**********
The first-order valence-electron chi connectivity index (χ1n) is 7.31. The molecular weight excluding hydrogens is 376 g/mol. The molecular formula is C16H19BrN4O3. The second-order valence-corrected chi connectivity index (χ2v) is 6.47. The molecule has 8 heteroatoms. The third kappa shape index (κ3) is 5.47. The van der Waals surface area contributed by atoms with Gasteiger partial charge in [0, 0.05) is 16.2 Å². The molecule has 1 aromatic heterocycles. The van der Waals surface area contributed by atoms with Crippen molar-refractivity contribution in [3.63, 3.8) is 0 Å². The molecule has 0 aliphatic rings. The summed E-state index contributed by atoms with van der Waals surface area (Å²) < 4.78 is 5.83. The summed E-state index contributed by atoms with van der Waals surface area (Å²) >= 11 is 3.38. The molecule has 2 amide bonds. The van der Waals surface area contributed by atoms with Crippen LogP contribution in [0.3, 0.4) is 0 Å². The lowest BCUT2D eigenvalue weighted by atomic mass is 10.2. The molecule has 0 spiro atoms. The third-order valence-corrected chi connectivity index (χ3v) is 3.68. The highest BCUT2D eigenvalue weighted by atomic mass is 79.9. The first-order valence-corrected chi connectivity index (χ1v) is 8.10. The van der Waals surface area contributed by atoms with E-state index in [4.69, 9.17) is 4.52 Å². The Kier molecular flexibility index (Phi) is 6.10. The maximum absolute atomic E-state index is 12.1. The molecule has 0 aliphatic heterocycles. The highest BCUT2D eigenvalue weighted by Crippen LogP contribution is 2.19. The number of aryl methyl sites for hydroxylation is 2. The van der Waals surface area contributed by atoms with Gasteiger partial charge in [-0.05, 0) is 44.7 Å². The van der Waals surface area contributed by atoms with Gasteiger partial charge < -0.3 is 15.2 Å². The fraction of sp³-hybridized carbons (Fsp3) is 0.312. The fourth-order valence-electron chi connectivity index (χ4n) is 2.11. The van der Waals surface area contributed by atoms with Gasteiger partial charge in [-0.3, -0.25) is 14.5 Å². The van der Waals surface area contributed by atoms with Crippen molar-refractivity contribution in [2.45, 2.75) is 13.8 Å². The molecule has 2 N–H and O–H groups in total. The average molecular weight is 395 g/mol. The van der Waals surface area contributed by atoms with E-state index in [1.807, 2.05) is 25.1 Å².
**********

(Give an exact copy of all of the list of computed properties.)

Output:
The first-order valence-electron chi connectivity index (χ1n) is 7.31. The molecular weight excluding hydrogens is 376 g/mol. The molecular formula is C16H19BrN4O3. The second-order valence-corrected chi connectivity index (χ2v) is 6.47. The molecule has 8 heteroatoms. The third kappa shape index (κ3) is 5.47. The van der Waals surface area contributed by atoms with Gasteiger partial charge in [0, 0.05) is 16.2 Å². The molecule has 1 aromatic heterocycles. The van der Waals surface area contributed by atoms with Crippen molar-refractivity contribution in [3.63, 3.8) is 0 Å². The molecule has 0 aliphatic rings. The summed E-state index contributed by atoms with van der Waals surface area (Å²) < 4.78 is 5.83. The summed E-state index contributed by atoms with van der Waals surface area (Å²) >= 11 is 3.38. The molecule has 2 amide bonds. The van der Waals surface area contributed by atoms with Crippen LogP contribution in [0.3, 0.4) is 0 Å². The lowest BCUT2D eigenvalue weighted by atomic mass is 10.2. The molecule has 0 spiro atoms. The third-order valence-corrected chi connectivity index (χ3v) is 3.68. The highest BCUT2D eigenvalue weighted by atomic mass is 79.9. The first-order valence-corrected chi connectivity index (χ1v) is 8.10. The van der Waals surface area contributed by atoms with E-state index in [4.69, 9.17) is 4.52 Å². The Kier molecular flexibility index (Phi) is 6.10. The maximum absolute atomic E-state index is 12.1. The molecule has 0 aliphatic heterocycles. The highest BCUT2D eigenvalue weighted by Crippen LogP contribution is 2.19. The number of aryl methyl sites for hydroxylation is 2. The van der Waals surface area contributed by atoms with Gasteiger partial charge in [-0.05, 0) is 44.7 Å². The van der Waals surface area contributed by atoms with Gasteiger partial charge < -0.3 is 15.2 Å². The fraction of sp³-hybridized carbons (Fsp3) is 0.312. The fourth-order valence-electron chi connectivity index (χ4n) is 2.11. The van der Waals surface area contributed by atoms with Gasteiger partial charge in [-0.3, -0.25) is 14.5 Å². The van der Waals surface area contributed by atoms with Crippen molar-refractivity contribution in [2.45, 2.75) is 13.8 Å². The molecule has 2 N–H and O–H groups in total. The average molecular weight is 395 g/mol. The van der Waals surface area contributed by atoms with E-state index in [1.807, 2.05) is 25.1 Å².